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Demand control for maintaining grid frequency without affecting consumers’ quality of service through decentralized bandwidth-constrained MPC (2017)

We propose a decentralized algorithm to help reduce demand-supply imbalance in a power grid by varying the demand from loads, just like charging and discharging a battery. The algorithm ensures strict bounds on the consumers’ quality of service (QoS) by putting constraints on the bandwidth of demand variation. A model-predictive control (MPC) formulation is adopted to compute local decisions at the loads. The algorithm is decentralized in the sense that loads do not communicate with one another. Instead, loads use local measurements of the grid-frequency, which provide information about global demand-supply imbalance, to coordinate their actions. It is envisioned that consumers will be recruited through long-term contracts, aided by the QoS guarantees provided by the proposed scheme. Simulation results show that loads are successfully able to reduce frequency deviations while maintaining QoS constraints and that the performance of the algorithm scales well with the number of loads. Closed-loop stability is established under some assumptions.

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The role of values, moral norms, and descriptive norms in building occupant responses to an energy-efficiency pilot program and to framing of related messages (2015)

This study examined building occupants’ responses associated with an occupant-based energy-efficiency pilot in a university building. The influence of occupants’ values and norms as well as effects of two educational message frames (descriptive vs. moral norms cues) on program support were tested. Occupants’ personal moral norm to conserve energy predicted willingness to dress differently; perceptions that other occupants tried to conserve energy were related to increased intention to complain about the program. Those who received the descriptive-norms message were somewhat more likely to say they might complain about the program. Implications for communicating about similar energy-saving interventions in large organizations are discussed.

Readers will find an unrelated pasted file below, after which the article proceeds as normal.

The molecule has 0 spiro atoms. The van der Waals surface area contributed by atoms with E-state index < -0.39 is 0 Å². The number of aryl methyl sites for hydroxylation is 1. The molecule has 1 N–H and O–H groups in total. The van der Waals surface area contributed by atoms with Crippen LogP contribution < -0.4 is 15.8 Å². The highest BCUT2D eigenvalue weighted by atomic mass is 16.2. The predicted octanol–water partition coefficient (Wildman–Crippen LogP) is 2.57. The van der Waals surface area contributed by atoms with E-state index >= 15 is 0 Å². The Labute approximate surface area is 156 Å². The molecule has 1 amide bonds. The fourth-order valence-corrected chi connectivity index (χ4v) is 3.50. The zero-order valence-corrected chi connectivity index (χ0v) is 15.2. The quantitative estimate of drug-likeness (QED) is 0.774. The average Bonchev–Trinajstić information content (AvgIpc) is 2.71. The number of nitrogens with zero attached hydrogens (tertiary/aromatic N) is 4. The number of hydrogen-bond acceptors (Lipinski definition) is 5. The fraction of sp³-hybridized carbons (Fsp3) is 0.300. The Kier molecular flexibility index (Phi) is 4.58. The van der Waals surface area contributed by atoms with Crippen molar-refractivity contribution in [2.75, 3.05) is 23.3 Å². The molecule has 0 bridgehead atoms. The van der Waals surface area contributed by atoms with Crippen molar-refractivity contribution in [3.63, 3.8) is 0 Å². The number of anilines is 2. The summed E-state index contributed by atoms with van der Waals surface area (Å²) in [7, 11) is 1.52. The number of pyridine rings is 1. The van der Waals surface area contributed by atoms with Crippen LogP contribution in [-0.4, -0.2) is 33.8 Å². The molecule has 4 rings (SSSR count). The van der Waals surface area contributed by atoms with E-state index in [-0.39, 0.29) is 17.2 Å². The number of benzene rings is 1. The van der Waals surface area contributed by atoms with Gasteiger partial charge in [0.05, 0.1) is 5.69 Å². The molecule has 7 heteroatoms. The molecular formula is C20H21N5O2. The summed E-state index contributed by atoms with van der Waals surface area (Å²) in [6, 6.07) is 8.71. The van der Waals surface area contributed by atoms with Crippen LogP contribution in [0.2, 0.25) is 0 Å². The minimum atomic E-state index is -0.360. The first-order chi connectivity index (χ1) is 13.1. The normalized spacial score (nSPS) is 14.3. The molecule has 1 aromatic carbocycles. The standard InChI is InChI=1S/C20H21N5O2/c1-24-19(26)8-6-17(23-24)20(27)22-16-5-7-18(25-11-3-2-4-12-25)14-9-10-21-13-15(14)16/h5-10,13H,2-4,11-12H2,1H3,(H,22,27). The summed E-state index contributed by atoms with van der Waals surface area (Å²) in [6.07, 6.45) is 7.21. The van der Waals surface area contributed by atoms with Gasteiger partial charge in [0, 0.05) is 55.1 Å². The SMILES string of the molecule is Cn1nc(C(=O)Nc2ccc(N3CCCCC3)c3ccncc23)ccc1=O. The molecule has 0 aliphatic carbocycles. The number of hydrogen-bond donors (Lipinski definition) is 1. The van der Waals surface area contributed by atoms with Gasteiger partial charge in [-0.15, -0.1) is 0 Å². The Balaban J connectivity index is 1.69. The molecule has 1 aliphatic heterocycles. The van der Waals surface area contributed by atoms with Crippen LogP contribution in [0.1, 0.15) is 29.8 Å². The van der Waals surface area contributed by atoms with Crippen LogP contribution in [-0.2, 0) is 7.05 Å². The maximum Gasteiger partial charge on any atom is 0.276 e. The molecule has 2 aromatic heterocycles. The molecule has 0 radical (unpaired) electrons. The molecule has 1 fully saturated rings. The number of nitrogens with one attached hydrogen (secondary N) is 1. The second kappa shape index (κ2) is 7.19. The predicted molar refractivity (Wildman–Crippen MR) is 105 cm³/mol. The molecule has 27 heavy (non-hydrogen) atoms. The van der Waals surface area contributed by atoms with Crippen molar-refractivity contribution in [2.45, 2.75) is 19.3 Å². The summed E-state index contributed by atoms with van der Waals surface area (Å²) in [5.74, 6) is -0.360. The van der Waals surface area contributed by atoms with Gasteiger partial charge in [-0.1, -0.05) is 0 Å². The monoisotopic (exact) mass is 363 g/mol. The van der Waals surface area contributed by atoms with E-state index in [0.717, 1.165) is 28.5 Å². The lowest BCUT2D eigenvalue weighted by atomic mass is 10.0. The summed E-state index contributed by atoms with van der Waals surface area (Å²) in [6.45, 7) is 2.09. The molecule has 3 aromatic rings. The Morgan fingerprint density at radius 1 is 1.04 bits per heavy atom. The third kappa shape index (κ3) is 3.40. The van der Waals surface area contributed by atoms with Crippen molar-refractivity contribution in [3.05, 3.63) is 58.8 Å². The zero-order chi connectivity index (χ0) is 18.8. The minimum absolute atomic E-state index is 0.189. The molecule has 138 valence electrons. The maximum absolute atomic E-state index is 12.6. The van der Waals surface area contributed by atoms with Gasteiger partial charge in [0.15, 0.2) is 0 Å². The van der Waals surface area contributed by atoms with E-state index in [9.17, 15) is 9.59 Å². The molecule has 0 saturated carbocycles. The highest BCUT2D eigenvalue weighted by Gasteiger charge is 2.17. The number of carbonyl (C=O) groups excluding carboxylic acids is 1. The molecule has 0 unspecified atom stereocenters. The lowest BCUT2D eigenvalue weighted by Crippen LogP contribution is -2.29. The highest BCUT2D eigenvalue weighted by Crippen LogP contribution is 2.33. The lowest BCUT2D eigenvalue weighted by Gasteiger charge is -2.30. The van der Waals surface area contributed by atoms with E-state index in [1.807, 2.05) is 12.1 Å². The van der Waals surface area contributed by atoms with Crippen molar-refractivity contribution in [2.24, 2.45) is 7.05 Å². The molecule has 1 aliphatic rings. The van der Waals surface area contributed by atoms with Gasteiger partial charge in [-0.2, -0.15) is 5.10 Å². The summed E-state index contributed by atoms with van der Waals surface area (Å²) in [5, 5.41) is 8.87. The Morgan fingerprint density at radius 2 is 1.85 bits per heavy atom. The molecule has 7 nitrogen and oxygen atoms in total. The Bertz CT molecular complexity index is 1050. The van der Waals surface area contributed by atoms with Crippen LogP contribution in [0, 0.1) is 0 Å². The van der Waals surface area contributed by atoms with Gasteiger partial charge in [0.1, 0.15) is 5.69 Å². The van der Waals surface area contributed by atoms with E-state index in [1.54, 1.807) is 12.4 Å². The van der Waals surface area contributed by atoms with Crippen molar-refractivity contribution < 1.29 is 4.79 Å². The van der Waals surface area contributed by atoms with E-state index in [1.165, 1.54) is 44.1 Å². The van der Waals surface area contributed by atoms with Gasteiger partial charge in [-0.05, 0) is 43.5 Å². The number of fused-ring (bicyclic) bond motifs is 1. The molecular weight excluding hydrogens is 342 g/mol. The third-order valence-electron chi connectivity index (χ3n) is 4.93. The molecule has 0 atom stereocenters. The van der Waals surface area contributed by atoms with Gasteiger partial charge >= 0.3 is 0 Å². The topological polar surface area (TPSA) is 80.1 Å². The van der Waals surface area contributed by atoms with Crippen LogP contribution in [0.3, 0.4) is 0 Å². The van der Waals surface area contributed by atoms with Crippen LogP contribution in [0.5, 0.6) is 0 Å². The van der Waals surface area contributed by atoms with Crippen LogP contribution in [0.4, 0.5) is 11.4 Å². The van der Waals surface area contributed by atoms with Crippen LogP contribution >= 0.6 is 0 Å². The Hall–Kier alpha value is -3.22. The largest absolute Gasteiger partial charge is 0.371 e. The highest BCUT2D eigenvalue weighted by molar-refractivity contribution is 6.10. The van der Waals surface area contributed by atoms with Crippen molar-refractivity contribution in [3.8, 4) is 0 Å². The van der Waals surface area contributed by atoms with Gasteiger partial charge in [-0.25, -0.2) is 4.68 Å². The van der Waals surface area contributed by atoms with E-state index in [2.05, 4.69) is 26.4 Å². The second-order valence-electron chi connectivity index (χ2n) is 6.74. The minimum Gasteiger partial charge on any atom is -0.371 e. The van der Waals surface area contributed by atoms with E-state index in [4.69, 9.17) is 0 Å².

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Identification of control-oriented thermal models of rooms in multi-room buildings (2013)

Model-based control for improving energy efficiency of buildings has been a popular topic of late. Smart control requires a predictive model of the building’s thermal dynamics. Due to the complexity of the underlying physical processes, usually system identification techniques are used to identify parameters of a physicsbased grey-box model. We investigate questions of required model structure and identification techniques for parameter estimation of a single zone model through a combination of analysis and experiments. Our results indicate that a secondorder model can reproduce the input-output behavior of a full-scale model with 13 states. We also show that data collected during usual operation leads to poor parameter estimates that may nevertheless appear to predict the temperature well. The error becomes apparent when there is sufficient difference among various inputs and the output. We propose an algorithm to overcome these issues that involve specific forced-response tests. The results of this investigation are expected to provide guidelines on do’s and don’t’s in modeling and identification of buildings for control.

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